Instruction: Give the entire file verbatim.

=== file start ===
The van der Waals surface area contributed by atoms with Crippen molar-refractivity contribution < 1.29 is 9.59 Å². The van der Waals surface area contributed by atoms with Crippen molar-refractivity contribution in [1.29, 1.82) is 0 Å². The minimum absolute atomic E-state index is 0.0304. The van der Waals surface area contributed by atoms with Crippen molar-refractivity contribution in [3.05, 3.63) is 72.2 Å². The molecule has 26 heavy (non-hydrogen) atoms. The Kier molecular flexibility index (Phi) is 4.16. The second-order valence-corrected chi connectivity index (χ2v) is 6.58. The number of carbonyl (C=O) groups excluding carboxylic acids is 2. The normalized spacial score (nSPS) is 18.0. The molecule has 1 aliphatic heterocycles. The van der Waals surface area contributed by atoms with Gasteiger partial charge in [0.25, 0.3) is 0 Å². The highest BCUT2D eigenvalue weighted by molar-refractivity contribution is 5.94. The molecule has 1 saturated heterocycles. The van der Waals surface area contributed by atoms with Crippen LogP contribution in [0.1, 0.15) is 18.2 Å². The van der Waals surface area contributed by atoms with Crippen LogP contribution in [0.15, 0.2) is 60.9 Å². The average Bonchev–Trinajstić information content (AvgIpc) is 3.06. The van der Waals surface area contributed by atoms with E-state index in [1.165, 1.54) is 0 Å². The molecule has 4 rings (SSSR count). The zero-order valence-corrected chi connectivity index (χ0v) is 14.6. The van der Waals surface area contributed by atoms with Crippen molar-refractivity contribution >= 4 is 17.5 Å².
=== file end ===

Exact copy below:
The van der Waals surface area contributed by atoms with Crippen molar-refractivity contribution < 1.29 is 9.59 Å². The van der Waals surface area contributed by atoms with Crippen molar-refractivity contribution in [1.29, 1.82) is 0 Å². The minimum absolute atomic E-state index is 0.0304. The van der Waals surface area contributed by atoms with Crippen molar-refractivity contribution in [3.05, 3.63) is 72.2 Å². The molecule has 26 heavy (non-hydrogen) atoms. The Kier molecular flexibility index (Phi) is 4.16. The second-order valence-corrected chi connectivity index (χ2v) is 6.58. The number of carbonyl (C=O) groups excluding carboxylic acids is 2. The normalized spacial score (nSPS) is 18.0. The molecule has 1 aliphatic heterocycles. The van der Waals surface area contributed by atoms with Gasteiger partial charge in [0.25, 0.3) is 0 Å². The highest BCUT2D eigenvalue weighted by molar-refractivity contribution is 5.94. The molecule has 1 saturated heterocycles. The van der Waals surface area contributed by atoms with Crippen LogP contribution in [0.1, 0.15) is 18.2 Å². The van der Waals surface area contributed by atoms with Crippen LogP contribution in [0.15, 0.2) is 60.9 Å². The average Bonchev–Trinajstić information content (AvgIpc) is 3.06. The van der Waals surface area contributed by atoms with E-state index in [1.165, 1.54) is 0 Å². The molecule has 4 rings (SSSR count). The zero-order valence-corrected chi connectivity index (χ0v) is 14.6. The van der Waals surface area contributed by atoms with Crippen molar-refractivity contribution >= 4 is 17.5 Å².